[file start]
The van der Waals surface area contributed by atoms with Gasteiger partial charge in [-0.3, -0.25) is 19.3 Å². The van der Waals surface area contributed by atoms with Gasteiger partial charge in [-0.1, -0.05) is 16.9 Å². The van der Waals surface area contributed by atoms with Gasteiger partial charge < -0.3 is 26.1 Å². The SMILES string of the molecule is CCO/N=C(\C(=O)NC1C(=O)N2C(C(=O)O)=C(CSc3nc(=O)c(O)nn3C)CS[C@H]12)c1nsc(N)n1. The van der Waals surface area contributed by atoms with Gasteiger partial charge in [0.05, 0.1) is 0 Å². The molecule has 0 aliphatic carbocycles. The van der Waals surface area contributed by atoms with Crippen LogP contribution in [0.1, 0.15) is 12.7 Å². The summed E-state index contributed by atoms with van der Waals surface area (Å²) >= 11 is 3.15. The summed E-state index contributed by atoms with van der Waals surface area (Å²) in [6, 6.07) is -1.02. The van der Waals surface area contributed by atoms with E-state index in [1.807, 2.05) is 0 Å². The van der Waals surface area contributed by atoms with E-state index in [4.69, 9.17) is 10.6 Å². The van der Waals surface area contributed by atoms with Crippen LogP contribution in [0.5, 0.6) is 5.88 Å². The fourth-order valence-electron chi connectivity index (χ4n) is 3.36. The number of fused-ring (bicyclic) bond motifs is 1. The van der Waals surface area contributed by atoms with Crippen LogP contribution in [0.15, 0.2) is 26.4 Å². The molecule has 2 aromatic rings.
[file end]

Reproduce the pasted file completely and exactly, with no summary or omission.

The van der Waals surface area contributed by atoms with Gasteiger partial charge in [-0.3, -0.25) is 19.3 Å². The van der Waals surface area contributed by atoms with Gasteiger partial charge in [-0.1, -0.05) is 16.9 Å². The van der Waals surface area contributed by atoms with Gasteiger partial charge < -0.3 is 26.1 Å². The SMILES string of the molecule is CCO/N=C(\C(=O)NC1C(=O)N2C(C(=O)O)=C(CSc3nc(=O)c(O)nn3C)CS[C@H]12)c1nsc(N)n1. The van der Waals surface area contributed by atoms with Gasteiger partial charge in [0.05, 0.1) is 0 Å². The molecule has 0 aliphatic carbocycles. The van der Waals surface area contributed by atoms with Crippen LogP contribution in [0.1, 0.15) is 12.7 Å². The summed E-state index contributed by atoms with van der Waals surface area (Å²) >= 11 is 3.15. The summed E-state index contributed by atoms with van der Waals surface area (Å²) in [6, 6.07) is -1.02. The van der Waals surface area contributed by atoms with E-state index in [1.807, 2.05) is 0 Å². The van der Waals surface area contributed by atoms with E-state index in [4.69, 9.17) is 10.6 Å². The van der Waals surface area contributed by atoms with Crippen LogP contribution in [0.5, 0.6) is 5.88 Å². The fourth-order valence-electron chi connectivity index (χ4n) is 3.36. The number of fused-ring (bicyclic) bond motifs is 1. The van der Waals surface area contributed by atoms with Crippen LogP contribution in [0.15, 0.2) is 26.4 Å². The molecule has 2 aromatic rings.